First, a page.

A specialist endovascular theatre has been officially opened at James Cook.
One of the first of its kind in the region, this facility makes it possible to combine advanced x-ray imaging with a fully equipped operating theatre.
This means vascular surgeons and radiologists can work together to do highly complex diagnostic procedures and operations including interventional radiology and vascular surgery.
The official opening was held to coincide with The Circulation Foundation’s week-long campaign ‘It can happen to anyone at any time’ to raise awareness of vascular disease.
Robert Walton, the first patient to have a stent fitted at James Cook in 1998 for an abdominal aortic aneurysm had the honour of cutting the ribbon.
Dr Richard Hartley, consultant radiologist, said: “This new room is the next step forward in that it’s got great x-ray facilities, great imaging facilities but it’s also an operating theatre.
“It enables us to do procedures that previously would have had to be done over two days or started in the main operating theatre upstairs.”
Endovascular procedures are minimally invasive and may be described as ‘keyhole surgery’. Flexible plastic catheters are navigated through blood vessels using the body’s arterial tree as a ‘highway’ to gain access to areas which can otherwise only be reached by making a surgical incision.
As there is very little pain, the patient may be awake during the procedure and return to normal activities very quickly.
Vascular surgeon Andrew Parry added: “This new endovascular theatre represents a significant investment in world class vascular services and will further improve what are already excellent surgical results for patients treated at James Cook.”
Screening saves lives
Not only can vascular disease cause blockages of arteries leading to strokes, deaths and leg amputations, it can lead to weakening of the aorta (the main artery from the heart) in the abdomen, causing an aneurysm.
Small aneurysms cause no symptoms, but larger aneurysms can rupture with a risk of sudden death due to internal bleeding.
Men over the age of 65 are at particular risk, and this condition is responsible for more than 10,000 deaths each year in England
The north east is one of the first areas to offer screening for aneurysms to all men in their 65th year. The screening aims to identify those people who may be at risk allowing early treatment to prevent rupture and death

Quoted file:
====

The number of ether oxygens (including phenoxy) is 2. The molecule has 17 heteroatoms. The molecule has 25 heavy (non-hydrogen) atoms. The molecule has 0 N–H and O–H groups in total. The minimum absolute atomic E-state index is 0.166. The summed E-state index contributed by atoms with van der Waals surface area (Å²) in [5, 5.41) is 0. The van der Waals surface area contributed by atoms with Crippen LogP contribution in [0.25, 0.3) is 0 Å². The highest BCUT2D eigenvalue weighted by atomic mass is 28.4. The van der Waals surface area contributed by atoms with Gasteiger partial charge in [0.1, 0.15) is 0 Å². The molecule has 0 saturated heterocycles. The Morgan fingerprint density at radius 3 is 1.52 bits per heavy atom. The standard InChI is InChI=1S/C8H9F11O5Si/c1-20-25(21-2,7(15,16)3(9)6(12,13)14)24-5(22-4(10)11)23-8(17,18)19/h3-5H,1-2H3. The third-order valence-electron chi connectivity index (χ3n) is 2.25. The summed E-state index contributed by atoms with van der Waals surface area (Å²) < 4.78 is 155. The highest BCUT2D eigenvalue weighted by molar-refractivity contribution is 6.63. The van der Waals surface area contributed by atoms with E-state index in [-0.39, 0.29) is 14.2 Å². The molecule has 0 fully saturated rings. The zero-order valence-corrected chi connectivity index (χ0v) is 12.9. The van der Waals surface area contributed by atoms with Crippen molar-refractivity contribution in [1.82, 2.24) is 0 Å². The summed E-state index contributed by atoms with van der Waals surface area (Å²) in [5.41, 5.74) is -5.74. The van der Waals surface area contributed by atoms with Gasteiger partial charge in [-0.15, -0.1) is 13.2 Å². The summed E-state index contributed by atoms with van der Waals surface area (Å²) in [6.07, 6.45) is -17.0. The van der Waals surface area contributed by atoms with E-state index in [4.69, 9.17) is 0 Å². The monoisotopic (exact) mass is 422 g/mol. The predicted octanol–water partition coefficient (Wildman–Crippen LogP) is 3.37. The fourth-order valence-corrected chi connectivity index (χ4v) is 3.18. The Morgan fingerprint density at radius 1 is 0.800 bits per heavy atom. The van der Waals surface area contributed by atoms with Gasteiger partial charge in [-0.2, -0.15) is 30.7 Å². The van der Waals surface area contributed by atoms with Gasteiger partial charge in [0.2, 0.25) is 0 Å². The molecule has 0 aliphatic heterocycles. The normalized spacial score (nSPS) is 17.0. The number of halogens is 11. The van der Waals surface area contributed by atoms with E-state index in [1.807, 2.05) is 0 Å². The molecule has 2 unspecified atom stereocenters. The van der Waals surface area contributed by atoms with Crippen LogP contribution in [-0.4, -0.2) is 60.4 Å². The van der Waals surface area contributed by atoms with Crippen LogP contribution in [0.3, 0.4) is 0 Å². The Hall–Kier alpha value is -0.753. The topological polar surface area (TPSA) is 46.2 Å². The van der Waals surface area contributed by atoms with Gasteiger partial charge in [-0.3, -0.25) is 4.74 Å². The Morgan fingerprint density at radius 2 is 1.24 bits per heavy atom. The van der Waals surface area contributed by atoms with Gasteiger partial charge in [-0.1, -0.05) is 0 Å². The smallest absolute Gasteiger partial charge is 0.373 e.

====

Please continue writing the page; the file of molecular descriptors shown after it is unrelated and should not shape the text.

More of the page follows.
Mr Parry said: “The screening test for an aneurysm is simple, quick and painless and involves an ultrasound scan of the tummy, similar to scans performed on pregnant women. Men in their 65th year will be invited to go along for this test, usually at a health centre close to them.
“It’s important to attend for this test. Most people will be reassured that they do not have this condition, but in around 5% of men an aneurysm will be detected.
“Most will be small and will not require an operation, but regular health checks can reduce the risk of it getting bigger. In a small number of men a large aneurysm will be found in which case early treatment could save your life.”
Vascular disease – what you should know
- Vascular disease develops when arteries become damaged by the build-up of fatty deposits which make it more difficult for the blood to flow through
- These fatty deposits are often caused by excessive smoking, poor diet and lack of exercise
- This can lead to stroke, aneurysms or peripheral arterial disease (PAD) in the legs which if left untreated can lead to ulceration, gangrene and amputation
- Vascular disease is often known as the silent killer as most people are unaware of it, despite it being as common as cancer and heart disease
- It is strongly associated with strokes, diabetes and heart disease
- Men over the age of 55, smokers and diabetics are particularly at risk
- Teesside has some of the highest rates of vascular disease in England with nearly three times more preventable deaths each year than the healthiest parts of England
- You can check your risk online at www.circulationfoundation.org.uk